New & Noteworthy

Keep Only What You Need

July 13, 2016

Like yeast with its introns, Aragorn kept only what he needed to try to rescue Merry and Pippin from Saruman’s orcs. Image from

In the Lord of the Rings trilogy, the evacuees from Edoras are warned to take only what they need. Aragorn, Gimli and Legolas do the same thing when they chase down the orcs who kidnapped Merry and Pippin. And Sam and Frodo get rid of all nonessentials so they can make it to Mount Doom.

They all need to do this because if they are weighed down they won’t make it to their goal or maybe even die. If Sam and Frodo had kept all of their equipment, they would have died on the Plateau of Gorgoroth before reaching Mount Doom and saving Middle Earth.

In some ways, the hurly burly world of yeast is a bit like these characters in Middle Earth. If yeast cells are weighed down by slightly deleterious or even nonessential items, they will not survive. They will be outcompeted by their leaner, less burdened peers. The orcs would have made it to Isengard if Aragorn, Gimli, and Legolas had been slowed down by too much extra stuff.

One place where we can see this is with introns. Unlike many other eukaryotes, S. cerevisiae has gotten rid of almost all of its introns—only around 5% of its genes have them. This suggests that the ones that have stuck around are doing something important.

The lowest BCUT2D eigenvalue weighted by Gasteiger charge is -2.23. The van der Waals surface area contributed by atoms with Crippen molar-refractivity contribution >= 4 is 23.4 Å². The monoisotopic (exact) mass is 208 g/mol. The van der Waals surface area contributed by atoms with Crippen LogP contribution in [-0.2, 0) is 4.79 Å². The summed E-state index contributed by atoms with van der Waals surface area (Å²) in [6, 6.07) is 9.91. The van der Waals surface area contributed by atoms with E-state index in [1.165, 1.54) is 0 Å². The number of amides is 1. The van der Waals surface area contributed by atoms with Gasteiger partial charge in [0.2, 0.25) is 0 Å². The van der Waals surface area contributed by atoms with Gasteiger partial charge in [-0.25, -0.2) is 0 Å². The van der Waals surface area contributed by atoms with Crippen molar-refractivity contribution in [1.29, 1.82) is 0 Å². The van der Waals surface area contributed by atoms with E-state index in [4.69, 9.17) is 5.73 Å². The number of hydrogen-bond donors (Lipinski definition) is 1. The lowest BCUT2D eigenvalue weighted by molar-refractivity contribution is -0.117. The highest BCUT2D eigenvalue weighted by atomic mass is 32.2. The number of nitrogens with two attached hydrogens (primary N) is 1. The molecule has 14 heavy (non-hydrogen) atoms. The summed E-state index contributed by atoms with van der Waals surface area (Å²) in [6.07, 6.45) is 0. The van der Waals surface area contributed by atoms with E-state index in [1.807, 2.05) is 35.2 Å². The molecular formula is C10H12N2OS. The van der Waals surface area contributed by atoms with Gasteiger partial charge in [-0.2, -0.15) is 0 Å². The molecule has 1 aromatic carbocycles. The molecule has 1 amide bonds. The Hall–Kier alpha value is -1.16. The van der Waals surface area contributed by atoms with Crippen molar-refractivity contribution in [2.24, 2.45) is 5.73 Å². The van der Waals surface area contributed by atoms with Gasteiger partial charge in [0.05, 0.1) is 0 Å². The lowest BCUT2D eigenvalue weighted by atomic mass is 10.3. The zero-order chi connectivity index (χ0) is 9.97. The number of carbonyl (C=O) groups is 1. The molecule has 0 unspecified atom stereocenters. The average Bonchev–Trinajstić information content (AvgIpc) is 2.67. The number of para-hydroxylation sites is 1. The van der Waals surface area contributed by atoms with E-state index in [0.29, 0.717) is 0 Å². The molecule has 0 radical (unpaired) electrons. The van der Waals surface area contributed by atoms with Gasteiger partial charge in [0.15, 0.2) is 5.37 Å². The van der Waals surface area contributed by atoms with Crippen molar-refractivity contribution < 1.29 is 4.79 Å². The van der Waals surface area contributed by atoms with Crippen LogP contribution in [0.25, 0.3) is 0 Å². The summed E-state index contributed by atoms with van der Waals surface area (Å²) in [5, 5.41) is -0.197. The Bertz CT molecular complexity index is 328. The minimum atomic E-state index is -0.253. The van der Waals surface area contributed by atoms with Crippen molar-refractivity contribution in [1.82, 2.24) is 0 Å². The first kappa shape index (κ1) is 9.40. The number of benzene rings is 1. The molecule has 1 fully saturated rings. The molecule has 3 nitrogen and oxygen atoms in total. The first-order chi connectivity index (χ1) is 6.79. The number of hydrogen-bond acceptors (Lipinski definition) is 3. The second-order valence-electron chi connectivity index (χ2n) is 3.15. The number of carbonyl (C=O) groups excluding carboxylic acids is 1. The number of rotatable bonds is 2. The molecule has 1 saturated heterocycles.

In a new study out in GENETICS, Hooks and coworkers explore the idea that at least some of the remaining introns have hung around because they play an important role as untranslated RNAs with specific secondary structures. In fact, they provide evidence that the secondary RNA structure of an intron in the GLC7 gene in critical for the cell’s ability to respond to salt stress.

The first step was to identify introns with a conserved secondary structure. They compared 36 fungal genomes using three different RNA structure prediction tools and found that all three programs were able to identify structures for 14 of the introns. They also found 3 introns that scored very well with at least two of the programs. With the exception of known snoRNAs, none of these matched any other noncoding RNAs.

Next, Hooks and coworkers used RT-PCR as well as re-analysis of deep sequencing data of total RNA to figure out which of these introns might actually be a real noncoding RNA. They found that six of the introns remained intact in the cell much longer than is typical for excised introns and that noncoding RNAs were further processed in two of them, an intron from GLC7 and one from RPL7B.

They set out to determine if the predicted secondary structure of the RNA of the intron in GLC7 really did anything important in the cell. GLC7 was a good choice as it has been previously reported that this intron is involved in a cell’s response to high salt. So if the structure is important, than if it is disrupted, the cell should not respond as well to high salt.


Like Gimli and his axe, or Sam (pictured here) and Frodo with the Phial of Galadriel, the yeast genome has kept only what it needs. Images from